Meet The Aggies #4 (Smith and Wilson)
Aug. 22, 2000
Meet The Aggies
Note: The USU athletic media relations office will feature a newcomer and a veteran football player each day on the web site leading into the season opener against Texas Tech.
Cade Smith 6-4, 232, Sr., LB, Lancaster, Calif. (Antelope Valley HS/Idaho)
On the cover of the Utah State football media guide are three photos and all three photos are of Aggie senior linebackers. Mentioned in the guide is the fact that the linebacking corp should be the best unit on the team, probably in the league and could be considered one of the top linebacking groups in the country as well.
The problem is that USU features returning starters Blake Eagal, Tony Newson (who will now redshirt the season due to complications with his shoulder) and Brent Passey, and while all three have earned all-Big West recognition in the past, one senior linebacker is being left out.
Fairly quiet in his first two years at Utah State has been senior Cade Smith, who will assume a starting role when the Aggies open the season at Texas Tech on Sept. 2.
Smith, the younger brother of Aggie defensive line standout Caleb Smith, who graduated last year, made four tackles in 1998 and then in more extensive playing time behind the already mentioned trio, made 50 stops last season.
Smith started his career with a redshirt year at Idaho in 1996 and came to USU for the 1998 season. His spotty playing time has also been limited by concussions during his career.
"I am just happy to play finally," Smith said when asked his thoughts of being a starter. "Even though Tony and I weren't going to play the same position in this new defense, it is good that I earned the starting (middle linebacker) job, so I feel good about that."
And while he is glad to be stepping on the field for what should be extensive playing time, he will do so without his brother Caleb. The two have played all but two years together during their high school and college careers.
"It is going to be weird not seeing him out there, talking to him and yelling at him to get the ball carrier, but it will still be fun," Smith said.
Now it will be Caleb's turn to stand on the side and cheer his brother.
Rodney Wilson 6-2, 200, Fr., LB, Pensacola, Fla. (Woodham HS)
A new opportunity after several doors closed helped bring freshman linebacker Rodney Wilson from Pensacola, Fla. to Logan, Utah. Coming from a talent-laden state, Wilson proved he could play with the big boys by recording 109 tackles and earning third-team all-state honors his senior year of high school.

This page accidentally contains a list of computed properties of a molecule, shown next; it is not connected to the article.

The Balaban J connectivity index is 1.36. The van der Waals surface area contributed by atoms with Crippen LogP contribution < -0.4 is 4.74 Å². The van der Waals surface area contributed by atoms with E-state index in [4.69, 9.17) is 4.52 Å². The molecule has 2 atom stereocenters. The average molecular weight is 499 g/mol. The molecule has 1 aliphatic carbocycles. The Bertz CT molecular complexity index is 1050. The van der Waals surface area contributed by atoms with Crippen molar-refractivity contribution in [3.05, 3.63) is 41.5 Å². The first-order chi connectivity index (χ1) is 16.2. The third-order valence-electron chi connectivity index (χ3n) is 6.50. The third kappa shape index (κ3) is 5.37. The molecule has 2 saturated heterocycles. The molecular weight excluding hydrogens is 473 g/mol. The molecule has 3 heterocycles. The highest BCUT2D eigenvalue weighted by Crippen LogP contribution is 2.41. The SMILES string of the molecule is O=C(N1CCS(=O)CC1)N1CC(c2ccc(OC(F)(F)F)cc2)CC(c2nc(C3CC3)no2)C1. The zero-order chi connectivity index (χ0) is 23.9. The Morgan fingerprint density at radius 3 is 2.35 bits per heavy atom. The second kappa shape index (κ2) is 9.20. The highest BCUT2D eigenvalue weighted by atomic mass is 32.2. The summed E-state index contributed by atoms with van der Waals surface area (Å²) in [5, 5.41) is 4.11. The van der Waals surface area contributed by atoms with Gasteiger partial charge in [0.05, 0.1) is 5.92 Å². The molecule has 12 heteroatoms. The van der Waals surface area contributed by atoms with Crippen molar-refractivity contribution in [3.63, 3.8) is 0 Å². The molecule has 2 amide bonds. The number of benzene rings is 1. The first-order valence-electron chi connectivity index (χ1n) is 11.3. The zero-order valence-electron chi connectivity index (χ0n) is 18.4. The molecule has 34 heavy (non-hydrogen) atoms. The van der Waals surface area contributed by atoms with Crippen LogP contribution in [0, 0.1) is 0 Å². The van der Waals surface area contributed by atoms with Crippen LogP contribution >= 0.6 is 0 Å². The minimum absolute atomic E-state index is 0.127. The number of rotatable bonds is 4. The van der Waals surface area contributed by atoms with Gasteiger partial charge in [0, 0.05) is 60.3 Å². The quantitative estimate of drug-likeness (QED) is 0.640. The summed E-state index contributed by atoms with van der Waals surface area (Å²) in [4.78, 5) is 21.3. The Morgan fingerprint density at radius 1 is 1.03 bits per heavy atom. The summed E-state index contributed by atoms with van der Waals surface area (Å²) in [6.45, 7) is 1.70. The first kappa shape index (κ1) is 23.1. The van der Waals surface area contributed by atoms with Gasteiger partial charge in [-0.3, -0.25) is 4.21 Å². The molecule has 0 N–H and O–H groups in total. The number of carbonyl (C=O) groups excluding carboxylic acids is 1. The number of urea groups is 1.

"I had the Floridas and Florida States (recruiting me), but my grades weren't quite tight," Wilson said. "The coaches here stuck with me all of the way and now I am here and I have got my stuff together."
Wilson also liked the chances of being able to compete right away.
"I saw it as a new coaching staff, a new opportunity and a start to a new era," Wilson said. "With new coaches and me being a new player it gave me a chance to start fresh. They have given everybody a fair opportunity and even though they had all the linebackers back, they wanted us to come out and compete. They were not saying that we were going to take anybody's job, but to get the linebackers ready to play."
And as expected, anyone coming to Utah from Florida has to adjust to more than just the level of football.
"I came out here early and stayed with Tony Newson," Wilson said of making the adjustment from living at home to being two time zones away this summer. "He has been like a big brother and he is helping me get through a lot of things. So are the other linebackers. As long as I get to keep in touch with my folks (I'll be o.k.). I knew it would be a big step. I knew when I got onto the plane that I had to be a grown man. You are kind of on your own right now."
Another adjustment Wilson is making is to the attitude of Logan and trying to physically perform in two-a-days when it is difficult to breathe.
"It was real hard for me at first, but coach Gris (USU strength and conditioning coach Shawn Griswold) and all of the other strength coaches got me out here early and trained me and got my lungs ready for it," Wilson said. "I am not going to say it was easy because it was real hard, but now I am ready to go."
When asked if it was harder to breathe in the thin air as compared to the thick humidity of Florida, Wilson said Utah leaves him gasping for air.
"Most definitely," Wilson said. "A lot of players said that when they went to Georgia last year it was harder for them, but I don't see how. It is most definitely harder to breathe up here."
Still Wilson is excited about football and about being here.
"I love this sport," he said. "I have to love it to come all the way out to Utah. There are so many things I love about football, that I just couldn't explain it all."